n.b.the smog in SLC will get you if nothing else does!

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            • “You said that you had similar to PTSD and that’s a clinical psychological condition. It seems like there is some ground.”

              Absolutely, Swarn. Progress is slow because it’s taboo, even among mental health professional, to associate religious indoctrination as a form of abuse. I may have shared this with you before, but published in the British Association for Behavioural and Cognitive Psychotherapies, Dr. Marlene Winell states:

              “At present, raising questions about toxic beliefs and abusive practices in religion seems to be violating a taboo. In society, we treasure our freedom of speech, freedom of assembly, and freedom of religion. Our laws and mores reflect the general principle that if we are not harming others, we can do as we like. Forcing children to go to church hardly seems like a crime. Real damage is assumed to be done by extreme fringe groups we call “cults” and people have heard of ritual abuse. Moreover, religious institutions have a vested interest in promoting an uncritical view.

              But mind-control and emotional abuse is actually the norm for many large, authoritarian, mainline religious groups. The sanitization of religion makes it all the more insidious. When the communities are so large and the practices normalized, victims are silenced.

              As therapists, we have no real appropriate diagnosis in our manual.

              But religious indoctrination can be hugely damaging, and making the break from an authoritarian kind of religion can definitely be traumatic. It involves a complete upheaval of a person’s construction of reality, including the self, other people, life, the future, everything. People unfamiliar with it, including therapists, have trouble appreciating the sheer terror it can create and the recovery needed.

              Religion can and does cause great personal suffering, fractured families, and social breakdown. There are many individuals needing and deserving recognition and treatment from informed professionals. We need to let go of making religion a special case in which criticism is taboo. It is our ethical responsibility to be aware and our human obligation to be compassionate.”

              http://www.babcp.com/Review/RTS-Its-Time-to-Recognize-it.aspx

              —————————————————-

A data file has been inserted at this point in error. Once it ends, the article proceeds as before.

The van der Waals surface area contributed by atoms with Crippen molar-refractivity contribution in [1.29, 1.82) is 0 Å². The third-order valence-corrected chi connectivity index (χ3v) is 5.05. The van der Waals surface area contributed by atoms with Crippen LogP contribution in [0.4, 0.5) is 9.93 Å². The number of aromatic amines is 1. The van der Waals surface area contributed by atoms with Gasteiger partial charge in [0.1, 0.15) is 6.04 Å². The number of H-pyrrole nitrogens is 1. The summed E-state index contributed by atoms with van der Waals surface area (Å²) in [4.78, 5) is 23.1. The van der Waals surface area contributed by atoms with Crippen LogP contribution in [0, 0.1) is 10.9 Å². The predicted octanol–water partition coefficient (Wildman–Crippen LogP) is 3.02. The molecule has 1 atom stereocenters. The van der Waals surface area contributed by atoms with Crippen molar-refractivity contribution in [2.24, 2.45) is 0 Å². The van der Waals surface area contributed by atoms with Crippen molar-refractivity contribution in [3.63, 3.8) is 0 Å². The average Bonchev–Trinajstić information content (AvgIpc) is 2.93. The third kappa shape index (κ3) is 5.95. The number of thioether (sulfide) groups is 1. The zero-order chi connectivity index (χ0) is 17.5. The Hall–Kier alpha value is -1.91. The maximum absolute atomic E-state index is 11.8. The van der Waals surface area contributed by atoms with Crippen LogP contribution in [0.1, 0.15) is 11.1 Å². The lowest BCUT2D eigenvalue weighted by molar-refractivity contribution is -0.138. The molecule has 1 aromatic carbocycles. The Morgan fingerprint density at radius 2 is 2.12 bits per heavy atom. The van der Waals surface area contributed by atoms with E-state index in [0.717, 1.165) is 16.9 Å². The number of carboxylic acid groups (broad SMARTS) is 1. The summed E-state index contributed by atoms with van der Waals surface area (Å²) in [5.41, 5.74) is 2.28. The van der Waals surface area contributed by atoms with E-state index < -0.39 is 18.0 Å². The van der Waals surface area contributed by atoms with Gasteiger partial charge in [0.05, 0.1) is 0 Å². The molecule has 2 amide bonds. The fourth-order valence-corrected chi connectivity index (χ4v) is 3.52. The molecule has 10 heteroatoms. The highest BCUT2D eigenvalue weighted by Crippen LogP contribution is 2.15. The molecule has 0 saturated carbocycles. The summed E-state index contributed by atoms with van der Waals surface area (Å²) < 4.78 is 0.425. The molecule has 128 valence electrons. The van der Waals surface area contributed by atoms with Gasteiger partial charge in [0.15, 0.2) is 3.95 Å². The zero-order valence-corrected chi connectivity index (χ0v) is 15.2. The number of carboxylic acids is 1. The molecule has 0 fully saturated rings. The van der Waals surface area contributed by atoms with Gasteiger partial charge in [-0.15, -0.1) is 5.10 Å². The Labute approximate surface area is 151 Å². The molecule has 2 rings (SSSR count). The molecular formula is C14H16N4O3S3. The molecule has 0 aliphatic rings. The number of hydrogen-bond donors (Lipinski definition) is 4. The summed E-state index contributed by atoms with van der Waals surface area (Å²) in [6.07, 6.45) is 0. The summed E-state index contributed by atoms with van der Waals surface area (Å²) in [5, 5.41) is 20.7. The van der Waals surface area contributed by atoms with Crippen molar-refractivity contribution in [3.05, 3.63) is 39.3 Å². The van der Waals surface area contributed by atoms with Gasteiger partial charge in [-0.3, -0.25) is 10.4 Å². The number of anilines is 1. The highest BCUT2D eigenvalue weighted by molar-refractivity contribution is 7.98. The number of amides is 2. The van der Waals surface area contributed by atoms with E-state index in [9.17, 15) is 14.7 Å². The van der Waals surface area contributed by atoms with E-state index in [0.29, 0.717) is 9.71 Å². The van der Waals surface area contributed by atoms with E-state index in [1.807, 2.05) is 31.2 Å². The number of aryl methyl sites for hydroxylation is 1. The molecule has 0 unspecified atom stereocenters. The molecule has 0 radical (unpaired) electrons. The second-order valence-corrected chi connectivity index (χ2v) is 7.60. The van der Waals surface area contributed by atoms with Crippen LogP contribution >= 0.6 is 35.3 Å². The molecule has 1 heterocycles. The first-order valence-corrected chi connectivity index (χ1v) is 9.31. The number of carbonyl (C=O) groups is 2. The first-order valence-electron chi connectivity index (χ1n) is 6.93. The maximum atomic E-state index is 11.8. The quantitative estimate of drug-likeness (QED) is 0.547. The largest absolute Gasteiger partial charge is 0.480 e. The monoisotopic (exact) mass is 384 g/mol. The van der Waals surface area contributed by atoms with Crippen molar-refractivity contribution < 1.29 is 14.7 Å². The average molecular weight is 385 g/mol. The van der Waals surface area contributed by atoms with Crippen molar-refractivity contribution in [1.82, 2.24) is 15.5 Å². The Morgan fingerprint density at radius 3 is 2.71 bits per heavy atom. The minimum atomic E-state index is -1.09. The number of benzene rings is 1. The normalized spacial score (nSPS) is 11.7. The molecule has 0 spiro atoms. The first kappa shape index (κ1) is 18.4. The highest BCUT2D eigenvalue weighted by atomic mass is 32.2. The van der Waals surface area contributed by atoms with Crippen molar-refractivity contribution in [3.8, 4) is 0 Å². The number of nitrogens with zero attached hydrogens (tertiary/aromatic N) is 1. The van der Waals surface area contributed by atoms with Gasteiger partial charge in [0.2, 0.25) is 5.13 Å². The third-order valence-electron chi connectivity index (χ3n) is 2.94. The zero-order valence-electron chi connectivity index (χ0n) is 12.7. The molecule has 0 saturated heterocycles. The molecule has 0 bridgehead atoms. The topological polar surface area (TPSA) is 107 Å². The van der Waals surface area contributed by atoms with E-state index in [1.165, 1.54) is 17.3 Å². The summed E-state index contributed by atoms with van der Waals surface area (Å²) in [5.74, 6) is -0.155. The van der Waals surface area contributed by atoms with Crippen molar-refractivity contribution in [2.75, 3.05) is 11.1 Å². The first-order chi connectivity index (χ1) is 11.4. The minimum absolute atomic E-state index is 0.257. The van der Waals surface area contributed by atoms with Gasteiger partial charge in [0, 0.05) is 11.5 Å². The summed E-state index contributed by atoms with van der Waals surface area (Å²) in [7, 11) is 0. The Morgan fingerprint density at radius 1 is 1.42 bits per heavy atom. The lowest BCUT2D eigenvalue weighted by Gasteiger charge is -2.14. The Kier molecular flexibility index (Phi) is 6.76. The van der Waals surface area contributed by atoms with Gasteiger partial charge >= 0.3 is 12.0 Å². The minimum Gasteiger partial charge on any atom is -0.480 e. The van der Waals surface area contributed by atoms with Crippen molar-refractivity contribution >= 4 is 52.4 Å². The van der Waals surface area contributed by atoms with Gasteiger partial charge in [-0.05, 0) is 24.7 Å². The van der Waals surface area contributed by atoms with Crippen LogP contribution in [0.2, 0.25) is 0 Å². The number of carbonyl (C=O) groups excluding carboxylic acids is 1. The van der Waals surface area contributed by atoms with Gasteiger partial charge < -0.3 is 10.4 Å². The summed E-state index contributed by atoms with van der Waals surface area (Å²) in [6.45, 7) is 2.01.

You wrote: “And I think if we could focus on demonstrating that physical impact on the brain then we could make a good case for abuse. Maybe the real problem then is that in the “minds” of many people, mind and body are separate.”

              Exactly. and I couldn’t agree with you more. I’m not sure if you read the comprehensive CDC study, ACE (Adverse Childhood Experiences). I watched a 2 hour lecture with one of the authors of the study and he mentioned environments and beliefs common to authoritarian religion the have contributed to adverse childhood experiences.

              Quote: “The Adverse Childhood Experiences (ACE) Study is one of the largest investigations ever conducted to assess associations between childhood maltreatment and later-life health and well-being. The study is a collaboration between the Centers for Disease Control and Prevention and Kaiser Permanente’s Health Appraisal Clinic in San Diego.

              The ACE Study findings suggest that certain experiences are major risk factors for the leading causes of illness and death as well as poor quality of life in the United States. It is critical to understand how some of the worst health and social problems in our nation can arise as a consequence of adverse childhood experiences. Realizing these connections is likely to improve efforts towards prevention and recovery.”

              http://www.cdc.gov/violenceprevention/acestudy/

              “Childhood abuse, neglect, and exposure to other traumatic stressors which we term adverse childhood experiences (ACE) are common. Almost two-thirds of our study participants reported at least one ACE, and more than one of five reported three or more ACE. The short- and long-term outcomes of these childhood exposures include a multitude of health and social problems.

              List of Major Findings: http://www.cdc.gov/violenceprevention/acestudy/findings.html

              Child Maltreatment Definition: “Child maltreatment is any act or series of acts of commission or omission by a parent or other caregiver (e.g., clergy, coach, teacher) that results in harm, potential for harm, or threat of harm to a child.”

              Physical abuse
              Sexual abuse
              Psychological abuse
              Physical neglect
              Emotional neglect
              Medical and dental neglect
              Educational neglect
              Inadequate supervision
              Exposure to violent environments

              http://www.cdc.gov/violenceprevention/childmaltreatment/definitions.html

              Liked by 2 people